Percival Molson Stadium
excerpted - Montreal's downtown CFL stadium a success - Drew Edwards - The Hamilton Spectator 22-07-2010
In the long list of rock star Bono's philanthropic contributions, you could add "saved the Montreal Alouettes."
It was a scheduling conflict between a U2 concert and an Alouettes playoff game in November 1997 that forced the football club to surrender its Olympic Stadium home and move to the cosy, if weathered, confines of Percival Molson Stadium on the campus of McGill University.
Just how run-down was it? Workers had to cut down a tree that was poking through the stands and obstructing sightlines.
"It was in pretty dilapidated condition, but we realized it was an opportunity, that our fans liked being there," president Larry Smith recalled yesterday. "More than 400 people wrote us letters saying that, if we continued to play at Molson Stadium, they'd renew their subscriptions -- and we only had 1,800 season ticket holders our first years."
The new stadium experience -- not to mention a consistently competitive team -- is credited with helping revitalize a Montreal franchise that was struggling in the cavernous, 60,000-seat Olympic Stadium. The team has a 20-year lease deal with McGill University, located on the northern edge of the city's vibrant core.
"The Olympic Stadium was in the east end of Montreal, which is not a neighbourhood that has a lot of restaurants and places that would attract people. It was out of the downtown core, which is where all the action occurs in Montreal," Smith said. "It's important for us in that the downtown supplies all the dynamics to make an interesting and entertaining experience."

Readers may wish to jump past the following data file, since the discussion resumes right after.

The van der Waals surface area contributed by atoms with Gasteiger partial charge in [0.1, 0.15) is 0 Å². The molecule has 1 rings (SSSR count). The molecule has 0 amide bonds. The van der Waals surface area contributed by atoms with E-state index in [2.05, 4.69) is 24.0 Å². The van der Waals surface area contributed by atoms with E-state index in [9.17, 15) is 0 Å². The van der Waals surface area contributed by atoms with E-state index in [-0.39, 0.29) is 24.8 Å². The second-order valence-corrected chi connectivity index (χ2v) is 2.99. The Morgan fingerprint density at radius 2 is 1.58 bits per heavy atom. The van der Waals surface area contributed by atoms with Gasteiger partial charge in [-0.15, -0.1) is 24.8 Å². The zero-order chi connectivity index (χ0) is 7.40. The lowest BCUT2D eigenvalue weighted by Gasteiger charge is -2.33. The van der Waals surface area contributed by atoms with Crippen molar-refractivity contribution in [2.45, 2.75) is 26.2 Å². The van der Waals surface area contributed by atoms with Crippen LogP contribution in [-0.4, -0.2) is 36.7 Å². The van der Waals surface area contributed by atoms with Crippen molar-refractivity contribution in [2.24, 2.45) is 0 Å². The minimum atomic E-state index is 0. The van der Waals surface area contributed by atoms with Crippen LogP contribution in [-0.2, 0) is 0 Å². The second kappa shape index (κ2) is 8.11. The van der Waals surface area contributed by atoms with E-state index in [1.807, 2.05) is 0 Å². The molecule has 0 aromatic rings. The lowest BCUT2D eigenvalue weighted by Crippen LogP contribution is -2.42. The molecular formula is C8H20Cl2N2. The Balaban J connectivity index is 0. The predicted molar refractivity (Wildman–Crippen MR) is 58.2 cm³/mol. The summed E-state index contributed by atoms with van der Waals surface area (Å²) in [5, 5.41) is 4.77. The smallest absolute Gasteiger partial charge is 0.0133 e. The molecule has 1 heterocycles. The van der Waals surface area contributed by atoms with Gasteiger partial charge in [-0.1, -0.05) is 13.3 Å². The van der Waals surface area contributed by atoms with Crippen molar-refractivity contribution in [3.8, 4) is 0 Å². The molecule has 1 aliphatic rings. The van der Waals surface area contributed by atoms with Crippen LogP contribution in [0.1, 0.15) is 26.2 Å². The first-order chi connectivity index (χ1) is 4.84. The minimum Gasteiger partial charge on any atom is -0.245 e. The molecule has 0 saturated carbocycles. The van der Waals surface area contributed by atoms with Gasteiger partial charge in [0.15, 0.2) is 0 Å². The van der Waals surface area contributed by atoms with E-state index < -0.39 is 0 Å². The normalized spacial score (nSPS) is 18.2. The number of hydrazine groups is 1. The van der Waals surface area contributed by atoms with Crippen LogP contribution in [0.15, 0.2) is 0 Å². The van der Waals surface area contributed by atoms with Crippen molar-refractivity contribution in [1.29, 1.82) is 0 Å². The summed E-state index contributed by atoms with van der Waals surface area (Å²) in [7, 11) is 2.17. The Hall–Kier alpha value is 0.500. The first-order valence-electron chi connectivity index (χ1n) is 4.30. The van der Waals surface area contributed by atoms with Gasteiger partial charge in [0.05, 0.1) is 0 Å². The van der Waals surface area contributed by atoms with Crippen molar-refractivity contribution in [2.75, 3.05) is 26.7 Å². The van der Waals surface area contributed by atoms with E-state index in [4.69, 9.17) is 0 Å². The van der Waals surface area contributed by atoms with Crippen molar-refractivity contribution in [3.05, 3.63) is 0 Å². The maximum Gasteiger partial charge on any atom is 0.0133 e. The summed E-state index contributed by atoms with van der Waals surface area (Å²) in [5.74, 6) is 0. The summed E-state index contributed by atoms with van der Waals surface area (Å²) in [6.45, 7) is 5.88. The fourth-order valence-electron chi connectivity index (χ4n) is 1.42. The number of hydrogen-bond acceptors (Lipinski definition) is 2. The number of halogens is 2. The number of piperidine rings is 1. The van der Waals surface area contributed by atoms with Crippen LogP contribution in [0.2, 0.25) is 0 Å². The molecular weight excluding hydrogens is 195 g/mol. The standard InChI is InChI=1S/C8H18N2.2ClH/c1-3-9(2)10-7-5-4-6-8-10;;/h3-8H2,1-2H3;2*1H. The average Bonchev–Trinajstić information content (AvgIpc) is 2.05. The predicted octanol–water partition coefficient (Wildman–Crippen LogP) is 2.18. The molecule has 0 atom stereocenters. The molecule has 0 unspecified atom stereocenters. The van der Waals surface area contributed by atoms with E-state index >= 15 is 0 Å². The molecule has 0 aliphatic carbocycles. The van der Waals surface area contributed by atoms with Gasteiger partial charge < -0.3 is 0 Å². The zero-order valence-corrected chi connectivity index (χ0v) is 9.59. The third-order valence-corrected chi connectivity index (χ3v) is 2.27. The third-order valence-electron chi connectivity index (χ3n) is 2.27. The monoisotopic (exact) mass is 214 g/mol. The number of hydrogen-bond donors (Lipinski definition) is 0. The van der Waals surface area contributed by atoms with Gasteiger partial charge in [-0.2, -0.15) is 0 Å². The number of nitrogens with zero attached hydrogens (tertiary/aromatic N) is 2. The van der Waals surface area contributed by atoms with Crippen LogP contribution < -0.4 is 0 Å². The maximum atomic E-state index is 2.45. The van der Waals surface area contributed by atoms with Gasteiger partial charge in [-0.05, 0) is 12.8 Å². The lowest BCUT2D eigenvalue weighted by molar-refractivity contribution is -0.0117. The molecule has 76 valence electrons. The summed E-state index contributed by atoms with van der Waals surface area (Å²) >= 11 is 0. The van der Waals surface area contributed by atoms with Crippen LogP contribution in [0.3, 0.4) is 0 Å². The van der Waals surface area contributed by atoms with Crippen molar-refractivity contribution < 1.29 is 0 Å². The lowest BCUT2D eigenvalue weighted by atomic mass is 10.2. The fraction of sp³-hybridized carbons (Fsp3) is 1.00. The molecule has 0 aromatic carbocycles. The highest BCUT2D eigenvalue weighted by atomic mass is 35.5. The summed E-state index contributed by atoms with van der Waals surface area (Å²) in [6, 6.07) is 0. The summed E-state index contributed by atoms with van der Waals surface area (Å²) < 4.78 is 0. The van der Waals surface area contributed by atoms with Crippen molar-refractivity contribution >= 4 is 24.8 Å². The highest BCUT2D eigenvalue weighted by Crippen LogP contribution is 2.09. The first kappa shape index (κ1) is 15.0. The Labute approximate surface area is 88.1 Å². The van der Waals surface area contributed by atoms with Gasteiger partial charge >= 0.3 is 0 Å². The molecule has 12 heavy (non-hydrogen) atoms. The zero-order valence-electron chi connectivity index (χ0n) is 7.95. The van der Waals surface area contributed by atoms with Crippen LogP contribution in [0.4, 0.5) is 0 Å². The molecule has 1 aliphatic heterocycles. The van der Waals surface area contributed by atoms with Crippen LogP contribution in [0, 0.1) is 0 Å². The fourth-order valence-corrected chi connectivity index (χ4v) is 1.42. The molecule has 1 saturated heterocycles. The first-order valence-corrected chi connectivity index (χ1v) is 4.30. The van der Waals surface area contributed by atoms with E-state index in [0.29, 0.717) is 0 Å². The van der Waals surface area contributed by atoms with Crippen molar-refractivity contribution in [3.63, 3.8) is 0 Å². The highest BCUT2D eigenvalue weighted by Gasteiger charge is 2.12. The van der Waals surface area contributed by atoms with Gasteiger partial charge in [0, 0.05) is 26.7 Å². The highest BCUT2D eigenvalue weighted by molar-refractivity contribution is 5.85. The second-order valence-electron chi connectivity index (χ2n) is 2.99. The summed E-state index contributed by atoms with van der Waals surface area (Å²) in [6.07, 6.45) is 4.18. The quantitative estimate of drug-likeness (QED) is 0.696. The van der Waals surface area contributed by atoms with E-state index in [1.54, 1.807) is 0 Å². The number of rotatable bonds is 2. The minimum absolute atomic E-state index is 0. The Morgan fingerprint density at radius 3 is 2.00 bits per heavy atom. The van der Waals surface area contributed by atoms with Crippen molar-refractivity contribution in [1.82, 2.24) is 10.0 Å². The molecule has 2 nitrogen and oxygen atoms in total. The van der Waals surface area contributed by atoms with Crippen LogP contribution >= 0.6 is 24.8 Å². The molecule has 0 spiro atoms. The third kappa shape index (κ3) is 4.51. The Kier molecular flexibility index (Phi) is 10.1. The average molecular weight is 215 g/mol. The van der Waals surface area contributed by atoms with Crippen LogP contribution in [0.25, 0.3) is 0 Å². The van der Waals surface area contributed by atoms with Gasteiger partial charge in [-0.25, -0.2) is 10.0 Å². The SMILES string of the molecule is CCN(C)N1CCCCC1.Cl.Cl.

But being in an intensely urban area has its drawbacks, he says.
"The stadium is very difficult to get to, but we have a deal with the bus service to take up to 8,000 people a game by closing off a lane -- there's very limited parking around the stadium," he said.
"From an operational standpoint, it has some limitations. But it is so intimate and the sightlines are like Ivor Wynne -- you are right on top of the game."
Like Hamilton's Bob Young, Alouettes owner Bob Wetenhall has consistently lost money during an ownership tenure that began in 1997, Smith says. Estimates put that figure at $10 million.
"Bob Wetenhall looks at this as an opportunity to break even and maybe make a few bucks," Smith said.
"Will he recoup the amount of money that he's put into the franchise? No. But if owners can see an opportunity to break even, they usually stick -- it's when they see that the hole is only going to get deeper that owners get tired and leave."
The facility was built in 1919 with money from the estate of Percival Molson, who was killed in France during the First World War.
Since the Alouettes moved in, the stadium has undergone two major renovations. The first was completed in 2004 and targeted existing infrastructure. The $8.5-million cost was split between the federal and provincial governments, with a $500,000 contribution from Wetenhall.
The second, recently completed renovation added a second deck to the south stands and 19 luxury boxes -- a net gain of 5,000 seats that raises capacity to 25,012. It cost $29.4 million, with the province picking up $19.3 million, Wetenhall $6 million and the city $4 million.
The Alouettes will play their first regular-season game in the revamped park tonight against the Ticats.
"It took us 11 years to get the whole thing done, but it's well worth it if you see what there is today," Smith said.